Wednesday, April 09, 2008

chip off the ol' block

In an effort to maintain some level of sanity, I am very particular about keeping order in my house (my father is laughing his head off right now). See, as a teenager, the piles and piles of crap that continuously littered my bedroom floor caused my very neat dad no amount of discontent. After years of living with the likes of my mother (whose natural proclivity for messiness rivals my own), he has been beaten down, resigned to live with stacks of books, unfiled paperwork, gift wrap, mail, newspapers, and a general array of misplaced things to trip over.

When Thom and I moved in together (into a space that was all of 450 square feet), I decided very quickly that two people with a similarly messy disposition could not survive the small confines of a minuscule New York city walk-up. He agreed, and ever since he has been on board with my endeavors to create organized spaces for all of our crap. (That means I do the work and he provides emotional support.)

The thing I've found that works best is creating systems for organization. We never lose keys or the remote because they go back to the same space every time we use them. There's a looser system for other things, like electronics, books, files, coats, and shoes. Everything has a home, and as long was we know their landing place, it's okay to leave them out, use them, enjoy them--but eventually get them back to their home. We allow for spontaneity, laziness, and special occasions--I'm not a Nazi!--but we don't let chaos reign.

The general rule is that we try to put things away before we go to bed--dishes, laundry (sometimes), toothbrushes, toys. This system gives us the freedom to live our lives but also the ability to fight the ever-creeping clutter that threatens two (now three) naturally messy people.

Which brings us to River. I made it a huge priority when we had River that we would not be engulfed by spit rags, sippy cups, blocks, board books, and diapers. The temptation is great--especially with a toddler who flits from legos to blocks to stuffed animals to legos...--to play, frolic, leave the mess, and worry about it when I have an extra five minutes or grow a third hand.

However the rule is the same: his toys are picked up by the end of the day. Generally, Thom lets the toys build up into a massive pile until it's time to go to bed, and then there's a mad dash to get everything back in place. Thinking of the work I'll avoid later, I like to clean as I go. Done with the blocks? Let's pick them up, then you can go pick out a book. No more books? Okay we'll go get your critters when these are back on the shelf.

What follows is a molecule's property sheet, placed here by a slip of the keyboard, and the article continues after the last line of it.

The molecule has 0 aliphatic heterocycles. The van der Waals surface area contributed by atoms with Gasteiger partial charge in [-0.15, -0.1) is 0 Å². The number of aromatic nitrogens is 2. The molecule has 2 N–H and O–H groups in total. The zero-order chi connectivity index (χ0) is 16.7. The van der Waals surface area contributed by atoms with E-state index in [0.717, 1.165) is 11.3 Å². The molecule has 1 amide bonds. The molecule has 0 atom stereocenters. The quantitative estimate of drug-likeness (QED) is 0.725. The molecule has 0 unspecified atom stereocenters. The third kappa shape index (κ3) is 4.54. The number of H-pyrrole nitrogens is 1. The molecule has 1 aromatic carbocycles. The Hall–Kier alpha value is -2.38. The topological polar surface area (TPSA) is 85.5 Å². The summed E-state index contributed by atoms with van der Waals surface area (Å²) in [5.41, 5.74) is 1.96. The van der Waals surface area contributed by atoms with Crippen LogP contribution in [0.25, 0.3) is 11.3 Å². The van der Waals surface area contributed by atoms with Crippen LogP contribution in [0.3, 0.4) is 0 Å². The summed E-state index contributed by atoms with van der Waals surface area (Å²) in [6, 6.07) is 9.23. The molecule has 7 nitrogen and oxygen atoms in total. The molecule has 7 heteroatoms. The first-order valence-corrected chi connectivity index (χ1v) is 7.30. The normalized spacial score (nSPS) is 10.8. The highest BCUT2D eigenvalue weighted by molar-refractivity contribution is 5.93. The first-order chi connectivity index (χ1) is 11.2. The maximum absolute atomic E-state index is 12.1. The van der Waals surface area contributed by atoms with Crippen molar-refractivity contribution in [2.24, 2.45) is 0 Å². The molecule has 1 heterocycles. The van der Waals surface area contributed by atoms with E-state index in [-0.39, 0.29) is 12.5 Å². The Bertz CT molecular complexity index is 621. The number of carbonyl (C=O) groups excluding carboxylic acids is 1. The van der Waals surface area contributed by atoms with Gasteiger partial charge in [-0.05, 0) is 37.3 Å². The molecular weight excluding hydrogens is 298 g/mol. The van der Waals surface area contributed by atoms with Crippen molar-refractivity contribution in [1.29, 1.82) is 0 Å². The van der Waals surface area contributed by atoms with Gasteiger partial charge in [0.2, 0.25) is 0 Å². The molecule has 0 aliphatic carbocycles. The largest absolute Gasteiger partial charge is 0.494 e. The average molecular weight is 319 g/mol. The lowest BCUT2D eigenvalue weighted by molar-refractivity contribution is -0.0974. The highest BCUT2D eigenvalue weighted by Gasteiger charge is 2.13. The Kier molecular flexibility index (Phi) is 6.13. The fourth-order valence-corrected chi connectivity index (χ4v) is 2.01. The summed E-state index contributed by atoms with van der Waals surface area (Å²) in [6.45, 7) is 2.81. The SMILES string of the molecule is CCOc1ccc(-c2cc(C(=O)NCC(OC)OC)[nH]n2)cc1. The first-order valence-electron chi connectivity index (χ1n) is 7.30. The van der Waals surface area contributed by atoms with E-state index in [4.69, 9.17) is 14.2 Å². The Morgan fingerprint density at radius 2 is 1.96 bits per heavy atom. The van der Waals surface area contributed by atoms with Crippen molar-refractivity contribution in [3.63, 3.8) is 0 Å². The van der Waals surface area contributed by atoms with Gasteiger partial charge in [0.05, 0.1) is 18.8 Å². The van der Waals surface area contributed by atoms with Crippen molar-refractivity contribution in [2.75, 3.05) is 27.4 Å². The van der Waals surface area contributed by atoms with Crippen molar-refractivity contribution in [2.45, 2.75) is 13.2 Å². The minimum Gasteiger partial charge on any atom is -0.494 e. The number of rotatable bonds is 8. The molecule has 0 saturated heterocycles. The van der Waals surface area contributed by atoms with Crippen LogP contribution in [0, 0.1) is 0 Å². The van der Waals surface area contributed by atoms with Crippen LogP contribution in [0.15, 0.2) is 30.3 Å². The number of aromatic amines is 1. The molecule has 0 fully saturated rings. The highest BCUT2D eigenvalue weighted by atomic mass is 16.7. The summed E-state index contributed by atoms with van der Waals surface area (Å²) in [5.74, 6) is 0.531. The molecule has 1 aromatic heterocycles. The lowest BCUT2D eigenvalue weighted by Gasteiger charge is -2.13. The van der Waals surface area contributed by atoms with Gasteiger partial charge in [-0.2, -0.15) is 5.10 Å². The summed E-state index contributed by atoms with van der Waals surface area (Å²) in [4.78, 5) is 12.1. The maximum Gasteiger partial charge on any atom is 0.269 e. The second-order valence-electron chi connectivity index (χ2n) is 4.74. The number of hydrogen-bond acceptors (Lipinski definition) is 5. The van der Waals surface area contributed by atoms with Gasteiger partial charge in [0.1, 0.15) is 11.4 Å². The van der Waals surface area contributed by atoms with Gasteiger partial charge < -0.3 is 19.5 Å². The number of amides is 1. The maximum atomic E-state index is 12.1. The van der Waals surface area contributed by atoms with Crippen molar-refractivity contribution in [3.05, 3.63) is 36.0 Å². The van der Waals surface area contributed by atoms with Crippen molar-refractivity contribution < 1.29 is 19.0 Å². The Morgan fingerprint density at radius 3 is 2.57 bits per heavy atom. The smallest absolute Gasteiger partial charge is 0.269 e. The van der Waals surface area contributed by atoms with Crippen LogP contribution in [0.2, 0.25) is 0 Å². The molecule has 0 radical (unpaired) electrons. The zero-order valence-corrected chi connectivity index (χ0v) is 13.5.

He has taken to this system amazingly quick. He doesn't fuss when I pause from his desired activity to pick up the previous one. In fact, early on he started modeling my behavior, and ever since he consistently helps put his toys back in their designated boxes. At first I had to show him where they went, and then he figured it out all by himself. Often he would play the game of putting things away and taking them out and putting them away over and over.

I was excited about his budding understanding of organization. Then he started showing an interest in categorizing. First, he exhibited this by picking two yellow toys to hold, then three blue blocks, then he piled all of the bugs together away from the rattles.

Though I haven't actively encouraged his categorization obsession, I am his main model for behavior. Which means the following is probably my fault and the source of countless therapy hours in his future.

River seems to have become a bit obsessive-compulsive. He becomes visibly frustrated when a stuffed animal is put in the car box. He crawls across the room to retrieve a single lego that has been left near the books. He's even started showing me he's done with an activity by initiating the clean-up.

Granted, my boy is not a robot. He still craves destruction, making messes, and chaos. I'm glad to see those urges firmly implanted; otherwise I would worry that we're raising a little automaton.

I know some of this is developmental--he's learning the skill of putting things in (something he physically couldn't do until a few months ago), he's learning that some things are different from other things (books are not trains), he's learning patience and delayed gratification (we'll play with something new after the old thing is put away). Like any developmental leap, there is likely to be a high level of obsession as he first learns the new skill which will taper off as he masters it.

I hope so.

The last thing I want is for River to feel restricted, constrained, and fearful of messes. He's a kid! He needs chaos in his life!

(But my hope is that a little bit of order won't kill him either.)

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